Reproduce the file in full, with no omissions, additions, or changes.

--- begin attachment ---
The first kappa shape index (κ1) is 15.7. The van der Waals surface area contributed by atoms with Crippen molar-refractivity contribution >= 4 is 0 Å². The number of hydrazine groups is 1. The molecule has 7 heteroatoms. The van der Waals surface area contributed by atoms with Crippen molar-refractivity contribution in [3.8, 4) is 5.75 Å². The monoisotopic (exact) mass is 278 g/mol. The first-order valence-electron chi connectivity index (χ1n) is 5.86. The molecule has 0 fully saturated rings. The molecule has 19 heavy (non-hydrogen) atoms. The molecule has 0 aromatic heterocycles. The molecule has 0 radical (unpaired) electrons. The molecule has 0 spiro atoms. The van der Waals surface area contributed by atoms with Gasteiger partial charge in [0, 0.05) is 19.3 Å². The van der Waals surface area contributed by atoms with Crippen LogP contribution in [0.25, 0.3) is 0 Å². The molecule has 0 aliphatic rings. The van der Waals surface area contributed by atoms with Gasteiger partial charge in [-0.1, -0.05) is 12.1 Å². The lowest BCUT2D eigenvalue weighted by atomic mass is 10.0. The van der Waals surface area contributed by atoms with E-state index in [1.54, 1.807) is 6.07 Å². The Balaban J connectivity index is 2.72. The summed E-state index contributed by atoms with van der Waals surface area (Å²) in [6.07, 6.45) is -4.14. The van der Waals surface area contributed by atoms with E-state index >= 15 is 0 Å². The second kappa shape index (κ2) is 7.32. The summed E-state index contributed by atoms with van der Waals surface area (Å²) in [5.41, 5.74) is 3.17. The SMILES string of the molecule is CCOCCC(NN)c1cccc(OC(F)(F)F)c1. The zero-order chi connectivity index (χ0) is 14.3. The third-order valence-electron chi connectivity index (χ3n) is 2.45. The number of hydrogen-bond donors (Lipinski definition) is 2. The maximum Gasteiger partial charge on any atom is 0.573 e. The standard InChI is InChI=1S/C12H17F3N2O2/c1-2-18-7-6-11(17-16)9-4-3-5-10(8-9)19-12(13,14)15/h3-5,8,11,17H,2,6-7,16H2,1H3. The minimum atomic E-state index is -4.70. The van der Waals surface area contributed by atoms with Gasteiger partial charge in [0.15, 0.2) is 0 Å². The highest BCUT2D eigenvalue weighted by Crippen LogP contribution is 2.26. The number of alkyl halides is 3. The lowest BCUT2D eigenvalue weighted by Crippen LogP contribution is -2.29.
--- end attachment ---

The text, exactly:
The first kappa shape index (κ1) is 15.7. The van der Waals surface area contributed by atoms with Crippen molar-refractivity contribution >= 4 is 0 Å². The number of hydrazine groups is 1. The molecule has 7 heteroatoms. The van der Waals surface area contributed by atoms with Crippen molar-refractivity contribution in [3.8, 4) is 5.75 Å². The monoisotopic (exact) mass is 278 g/mol. The first-order valence-electron chi connectivity index (χ1n) is 5.86. The molecule has 0 fully saturated rings. The molecule has 19 heavy (non-hydrogen) atoms. The molecule has 0 aromatic heterocycles. The molecule has 0 radical (unpaired) electrons. The molecule has 0 spiro atoms. The van der Waals surface area contributed by atoms with Gasteiger partial charge in [0, 0.05) is 19.3 Å². The van der Waals surface area contributed by atoms with Crippen LogP contribution in [0.25, 0.3) is 0 Å². The molecule has 0 aliphatic rings. The van der Waals surface area contributed by atoms with Gasteiger partial charge in [-0.1, -0.05) is 12.1 Å². The lowest BCUT2D eigenvalue weighted by atomic mass is 10.0. The van der Waals surface area contributed by atoms with E-state index in [1.54, 1.807) is 6.07 Å². The Balaban J connectivity index is 2.72. The summed E-state index contributed by atoms with van der Waals surface area (Å²) in [6.07, 6.45) is -4.14. The van der Waals surface area contributed by atoms with E-state index >= 15 is 0 Å². The second kappa shape index (κ2) is 7.32. The summed E-state index contributed by atoms with van der Waals surface area (Å²) in [5.41, 5.74) is 3.17. The SMILES string of the molecule is CCOCCC(NN)c1cccc(OC(F)(F)F)c1. The zero-order chi connectivity index (χ0) is 14.3. The third-order valence-electron chi connectivity index (χ3n) is 2.45. The number of hydrogen-bond donors (Lipinski definition) is 2. The maximum Gasteiger partial charge on any atom is 0.573 e. The standard InChI is InChI=1S/C12H17F3N2O2/c1-2-18-7-6-11(17-16)9-4-3-5-10(8-9)19-12(13,14)15/h3-5,8,11,17H,2,6-7,16H2,1H3. The minimum atomic E-state index is -4.70. The van der Waals surface area contributed by atoms with Gasteiger partial charge in [0.15, 0.2) is 0 Å². The highest BCUT2D eigenvalue weighted by Crippen LogP contribution is 2.26. The number of alkyl halides is 3. The lowest BCUT2D eigenvalue weighted by Crippen LogP contribution is -2.29.